Consumers Association of Penang

Giving voice to the little people...since 1970

BOMBA COMPELS USE OF UNREGULATED AUTOMATIC FIRE ALARM MONITORING SYSTEM

Mr Idris showing the automatic fire alarm monitoring system.

Section 238 of the Uniform Building By-laws 1984 regulates that Automatic Fire Alarm Systems installed in designated premises (i.e. high occupancy premises like hospitals, hotels, schools, factories, etc) must have a direct telephone connection to the appropriate fire station bypassing the switchboard. The “Red phone” in such premises is the direct connection. This system has the approval of the General Insurance Association of Malaysia or PIAM. In dealing with fire emergencies, efficient monitoring of fire-alarms by trained personnel is critical and time is counted in seconds.

Lately, the Fire Department has been complaining that the Computerised Monitoring System (CMS) in use is sending too many false alarms to the fire stations and this is taking too much of its personnel’s’ time monitoring them.

So the Fire Department has decided to stop monitoring the automatic alarms, claiming that the companies providing the CMS system had refused to do anything to lessen the burden of monitoring on the fire department.

However, one of the companies we contacted said it had proposed to set up its own central monitoring stations that would be manned on a 24/7 basis by trained persons but the fire department did not respond to its proposal.

Instead, the Fire Department has appointed one (1) company to provide a different monitoring system which it claims will effectively resolve the false alarms issue. This system is called the SPKA (Sistem Pengawasan Kebakaran Automatik).

It has made it mandatory for the designated premises to change over to the SPKA system, failing which they will not be issued the Annual Fire Certificate.

The company providing the SPKA system does not have any central monitoring station(s) to be manned by trained personnel on a 24/7 basis.

The SPKA system requires the monitoring to be done by a few “responsible persons” in the designated premises. When the fire alarm is triggered in any of the premises, the system will send an SMS alert to the “responsible persons” (who may be busy with their normal duties, on leave, indisposed, outstation or overseas). They need to verify whether the fire alarm is genuine, and if so, call the Fire Department. If there is no response from any of them in a given time, the alarm is automatically re-directed to the fire department. It could still turn out to be a false alarm.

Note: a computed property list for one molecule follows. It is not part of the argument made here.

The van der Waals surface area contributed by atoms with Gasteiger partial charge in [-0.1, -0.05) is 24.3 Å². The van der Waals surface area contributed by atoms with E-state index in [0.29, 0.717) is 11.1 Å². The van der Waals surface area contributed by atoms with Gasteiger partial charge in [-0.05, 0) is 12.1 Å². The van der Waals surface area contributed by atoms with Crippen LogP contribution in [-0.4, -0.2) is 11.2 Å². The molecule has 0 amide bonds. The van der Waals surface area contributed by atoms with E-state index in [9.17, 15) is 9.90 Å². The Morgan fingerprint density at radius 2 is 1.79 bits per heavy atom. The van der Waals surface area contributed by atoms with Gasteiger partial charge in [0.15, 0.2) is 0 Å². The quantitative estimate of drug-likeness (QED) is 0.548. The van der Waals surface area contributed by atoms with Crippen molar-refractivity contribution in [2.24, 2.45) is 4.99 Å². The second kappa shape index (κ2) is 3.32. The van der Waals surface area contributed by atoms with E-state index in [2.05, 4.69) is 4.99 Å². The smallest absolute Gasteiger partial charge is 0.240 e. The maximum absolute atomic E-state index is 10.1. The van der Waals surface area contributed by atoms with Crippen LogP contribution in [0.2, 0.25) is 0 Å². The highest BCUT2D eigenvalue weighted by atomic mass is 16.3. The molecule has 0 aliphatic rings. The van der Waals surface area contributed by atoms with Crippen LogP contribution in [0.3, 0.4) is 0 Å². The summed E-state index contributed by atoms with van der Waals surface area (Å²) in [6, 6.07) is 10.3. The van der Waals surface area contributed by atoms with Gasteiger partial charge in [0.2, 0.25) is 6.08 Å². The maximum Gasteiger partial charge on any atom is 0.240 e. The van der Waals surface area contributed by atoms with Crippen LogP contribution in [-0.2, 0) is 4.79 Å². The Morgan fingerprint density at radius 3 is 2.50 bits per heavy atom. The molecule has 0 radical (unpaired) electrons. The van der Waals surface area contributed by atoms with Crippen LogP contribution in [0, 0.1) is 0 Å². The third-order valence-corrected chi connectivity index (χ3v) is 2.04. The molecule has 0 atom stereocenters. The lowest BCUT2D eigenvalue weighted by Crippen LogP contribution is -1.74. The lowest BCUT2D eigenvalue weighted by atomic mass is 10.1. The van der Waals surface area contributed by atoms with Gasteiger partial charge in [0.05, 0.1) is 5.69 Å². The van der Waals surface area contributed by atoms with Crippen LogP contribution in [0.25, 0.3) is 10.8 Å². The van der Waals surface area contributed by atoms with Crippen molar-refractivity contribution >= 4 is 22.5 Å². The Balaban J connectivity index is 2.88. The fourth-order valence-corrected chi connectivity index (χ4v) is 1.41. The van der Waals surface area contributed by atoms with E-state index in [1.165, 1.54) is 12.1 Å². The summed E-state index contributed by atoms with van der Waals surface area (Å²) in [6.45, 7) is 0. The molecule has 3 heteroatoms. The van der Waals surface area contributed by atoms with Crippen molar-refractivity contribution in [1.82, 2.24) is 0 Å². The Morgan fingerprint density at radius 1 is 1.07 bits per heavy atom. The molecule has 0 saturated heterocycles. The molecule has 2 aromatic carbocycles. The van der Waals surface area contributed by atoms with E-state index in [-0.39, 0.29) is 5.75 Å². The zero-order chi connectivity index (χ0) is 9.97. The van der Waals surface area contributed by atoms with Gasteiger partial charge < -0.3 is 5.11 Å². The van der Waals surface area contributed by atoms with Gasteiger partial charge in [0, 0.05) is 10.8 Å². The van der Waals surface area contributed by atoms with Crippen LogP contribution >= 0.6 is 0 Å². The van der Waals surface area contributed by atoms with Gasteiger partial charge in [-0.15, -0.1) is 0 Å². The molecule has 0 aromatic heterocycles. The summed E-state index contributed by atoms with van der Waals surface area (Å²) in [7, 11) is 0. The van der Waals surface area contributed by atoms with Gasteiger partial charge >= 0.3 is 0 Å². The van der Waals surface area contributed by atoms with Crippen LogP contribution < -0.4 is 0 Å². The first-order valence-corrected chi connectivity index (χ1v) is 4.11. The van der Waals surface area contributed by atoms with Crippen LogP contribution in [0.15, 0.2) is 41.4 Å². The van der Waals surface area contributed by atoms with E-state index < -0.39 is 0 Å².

Asking laymen to double-up as fire alarm monitors is shocking. To our knowledge, it is not the practice in any developed countries. In developed countries, private companies supplying fire-detection and automatic alarm systems have to set up their own central monitoring stations that are manned 24/7 by trained personnel. These stations have to meet standards for physical construction and operational performance.

Insurance companies may also deny claims where an insured customers’ fire-alarm system was monitored by ungraded monitoring centres.

The Fire-Department has not explained how the SPKA system could reduce false alarms as several factors can cause alarms to be triggered, e.g. use of fire-hoses to flush drains/floors; steam or dust near/around smoke detectors, etc. The SPKA system does not address the root causes of false automatic alarms.

CAP wants:

·         The Ministry of Housing and Local Government to ensure that the monitoring of automatic fire alarm systems (which the Fire Department does not want to do any longer), is done in proper alarm monitoring stations complying with the standards in developed countries.

·         The Ministry to stop the Fire Department from compelling designated premise owners/occupiers changing over to a system where their own staff/employees must monitor the fire alarms.

·         The Ministry to ensure if monitoring of automatic fire alarms is no longer going to be done by the Fire Department, the job is not monopolised by one (1) company. Private companies should be allowed to compete to set up monitoring stations so that quality service is provided at competitive prices and standards are not compromised.

·         PIAM to inform the designated premise owners / occupiers whether it approves of the SPKA’s system and whether in case of insurance claims from them “self-monitoring” by their own employees will not be used as an excuse to decline claims.

Press Statement, 2 March 2017